Vegetables slow progress of prostate cancer, lessen side effects

More of a steak man? Fruit and veggies are protective against prostate cancer.

More of a steak man? Fruit and veggies are protective against prostate cancer. Photo: Getty

When men develop prostate cancer, it can seem that their biggest worries aren’t dying or having the disease spread through the body.

Of course those fears are there. But more immediately they’re concerned with two questions.

Will I ever have sex again or am I doomed to erectile dysfunction as a consequence of surgery? (Some men do prefer to let the disease run its course for the sake of preserving their sex life.

They also want to know: Am I really going p-ss my pants for a year?

Urinary incontinence is a humbling issue.

You will end up wearing adult nappies for some time, until you get the incontinence under control with exercises. If that fails, surgery is an option.

Some good news

Men with prostate cancer who stick to a diet of largely fruit, vegetables, grains, nuts and olive oil tend to have a slower progression of the disease.

They also suffer fewer of the dreaded side effects.

The implication is you’ll live longer and better by embracing the wonders of salad. Every man’s dream!

A new study from the University of California, San Francisco finds that adopting a plant-based diet – and consuming fewer animal products, such as meat and dairy – is associated with a nearly 50 per cent reduction in the risk of prostate cancer progression.

The study of more than 2000 men – with a median age of 65  – investigated “how dietary factors affected the progression of their cancer”.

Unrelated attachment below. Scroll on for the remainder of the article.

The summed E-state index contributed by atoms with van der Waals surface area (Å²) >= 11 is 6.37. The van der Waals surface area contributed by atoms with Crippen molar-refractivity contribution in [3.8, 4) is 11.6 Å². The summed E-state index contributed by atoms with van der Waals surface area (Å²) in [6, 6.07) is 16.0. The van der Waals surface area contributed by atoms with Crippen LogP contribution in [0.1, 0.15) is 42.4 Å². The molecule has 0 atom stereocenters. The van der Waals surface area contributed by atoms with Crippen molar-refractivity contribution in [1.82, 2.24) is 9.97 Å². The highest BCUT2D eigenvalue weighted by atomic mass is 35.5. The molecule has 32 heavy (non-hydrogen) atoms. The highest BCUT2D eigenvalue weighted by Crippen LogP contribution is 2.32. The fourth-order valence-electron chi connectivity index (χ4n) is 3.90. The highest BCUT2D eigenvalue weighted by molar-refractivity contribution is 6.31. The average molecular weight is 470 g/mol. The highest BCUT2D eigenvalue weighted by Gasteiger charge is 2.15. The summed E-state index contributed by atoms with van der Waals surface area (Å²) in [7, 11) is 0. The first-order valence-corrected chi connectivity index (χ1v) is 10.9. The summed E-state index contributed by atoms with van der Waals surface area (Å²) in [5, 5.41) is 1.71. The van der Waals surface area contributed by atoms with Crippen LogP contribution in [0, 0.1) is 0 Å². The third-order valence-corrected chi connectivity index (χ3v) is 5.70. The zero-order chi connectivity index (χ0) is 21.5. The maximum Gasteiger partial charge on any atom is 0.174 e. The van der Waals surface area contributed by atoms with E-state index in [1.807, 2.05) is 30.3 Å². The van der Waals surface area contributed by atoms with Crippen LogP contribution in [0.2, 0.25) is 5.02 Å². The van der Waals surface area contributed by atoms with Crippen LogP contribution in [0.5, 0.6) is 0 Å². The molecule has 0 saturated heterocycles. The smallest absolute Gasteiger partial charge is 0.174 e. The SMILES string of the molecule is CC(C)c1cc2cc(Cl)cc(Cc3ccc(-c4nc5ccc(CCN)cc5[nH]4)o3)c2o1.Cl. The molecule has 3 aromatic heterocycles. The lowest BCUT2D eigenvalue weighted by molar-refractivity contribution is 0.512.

They compared the men in the highest 20 per cent for plant consumption against those in the lowest 20 per cent (men who consumed the most meat).

The men who ate more fruit and vegetables had a 47 per cent lower risk of their disease progressing.

The researchers made an obvious point: “This adds to numerous other health benefits associated with consuming a primarily plant-based diet, such as a reduction in diabetes, cardiovascular disease and overall mortality.”

These benefits are well known. And widely ignored.

However senior author Stacey A. Kenfield, a UCSF professor of urology, made an observation that might get a few men sitting up straighter: “Greater consumption of plant-based food after a prostate cancer diagnosis has also recently been associated with better quality of life, including sexual function, urinary function and vitality, so it’s a win-win on both levels.”

Wait … what?

Professor Kenfield is referring to a previous study she co-authored, published in February, that found all those fruits, vegetables, nuts and grains are linked to less erectile dysfunction, urinary incontinence, and other common side effects seen in patients who had prostate cancer.

This study was led by led by researchers at NYU Grossman School of Medicine and the Harvard TH Chan School of Public Health.

The diet of more than 3500 men with prostate cancer was analysed, with a simple question in mind.

Did those who ate a more plant-based diet suffer fewer quality-of-life issues that arise after treatment?

The patients were sorted into five groups based on the proportion of plant versus animal foods they ate.

Those who consumed the most plants scored:

  • 8 to 11 per cent better in measures of sexual function compared with the group that consumed the least
  • 14 per cent better for urinary health, with fewer instances of incontinence, obstruction, and irritation
  • 13 per cent for hormonal health (which assesses symptoms like low energy, depression, and hot flashes).

Study lead author Stacy Loeb, is a professor in the Departments of Urology and Population Health at NYU.

In a prepared statement she said: “Our findings offer hope for those looking for ways to improve their quality of life after undergoing surgery, radiation, and other common therapies for prostate cancer, which can cause significant side effects.”

She said that “adding more fruits and vegetables to their diet, while reducing meat and dairy, is a simple step that patients can take”.

With their sex lives on the line, they just might take it.

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